Consider a randomly chosen function $f(n)$ over positive integers ($n$) such that $n \leq ceil(f(n))$. How do we prove that:

For any such chosen $f(n)$: There always exists a problem $P$ such that: The most efficient algorithm for $P$ has the worst case running time of $f(n)$.

We are assuming a standard Universal Turing Machine model as a reference/foundation.

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    $\begingroup$ I did not downvote, but I assume that it is because you juste stated a problem without context and expected the community to solve it for you without sharing your thoughts or explaining your difficulties in solving it. $\endgroup$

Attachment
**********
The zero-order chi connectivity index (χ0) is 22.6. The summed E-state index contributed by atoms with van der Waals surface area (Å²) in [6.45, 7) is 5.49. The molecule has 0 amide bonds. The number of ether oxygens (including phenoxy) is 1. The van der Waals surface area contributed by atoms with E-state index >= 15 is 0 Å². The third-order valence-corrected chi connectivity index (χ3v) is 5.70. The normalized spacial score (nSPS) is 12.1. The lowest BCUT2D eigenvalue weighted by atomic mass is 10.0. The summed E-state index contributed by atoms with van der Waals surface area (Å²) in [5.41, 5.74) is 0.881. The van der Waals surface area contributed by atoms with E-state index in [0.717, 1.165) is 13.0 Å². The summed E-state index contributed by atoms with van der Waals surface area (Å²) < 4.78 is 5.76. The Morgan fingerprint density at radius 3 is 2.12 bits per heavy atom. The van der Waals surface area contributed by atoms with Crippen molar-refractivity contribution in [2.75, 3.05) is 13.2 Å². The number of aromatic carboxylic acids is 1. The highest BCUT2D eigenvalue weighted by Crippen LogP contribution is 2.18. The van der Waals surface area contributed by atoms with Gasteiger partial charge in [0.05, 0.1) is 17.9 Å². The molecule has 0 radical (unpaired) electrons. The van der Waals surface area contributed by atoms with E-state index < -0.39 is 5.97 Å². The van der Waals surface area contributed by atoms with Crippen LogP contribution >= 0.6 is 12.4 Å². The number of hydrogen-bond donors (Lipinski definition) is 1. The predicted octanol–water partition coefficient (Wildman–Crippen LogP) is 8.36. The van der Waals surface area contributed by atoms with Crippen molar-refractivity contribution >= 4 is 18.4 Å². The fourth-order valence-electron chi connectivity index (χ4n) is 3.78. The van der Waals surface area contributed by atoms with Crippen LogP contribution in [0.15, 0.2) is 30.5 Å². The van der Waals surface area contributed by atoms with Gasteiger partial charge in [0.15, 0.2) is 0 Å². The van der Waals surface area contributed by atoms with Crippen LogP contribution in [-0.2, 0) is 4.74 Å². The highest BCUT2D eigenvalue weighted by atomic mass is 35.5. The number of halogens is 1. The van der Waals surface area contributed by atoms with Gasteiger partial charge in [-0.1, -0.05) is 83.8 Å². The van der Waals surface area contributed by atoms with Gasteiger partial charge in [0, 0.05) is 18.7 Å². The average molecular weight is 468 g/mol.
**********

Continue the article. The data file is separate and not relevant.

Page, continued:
– Nathaniel
    Nov 22 at 20:48
  • $\begingroup$ Please edit the question to explain the context: where did you see this claim? why do you think it is true? what is the motivation? I am skeptical whether it is true. See, for example, en.wikipedia.org/wiki/Constructible_function, math.stackexchange.com/q/51082/14578 $\endgroup$
    – D.W.
    Nov 22 at 22:02


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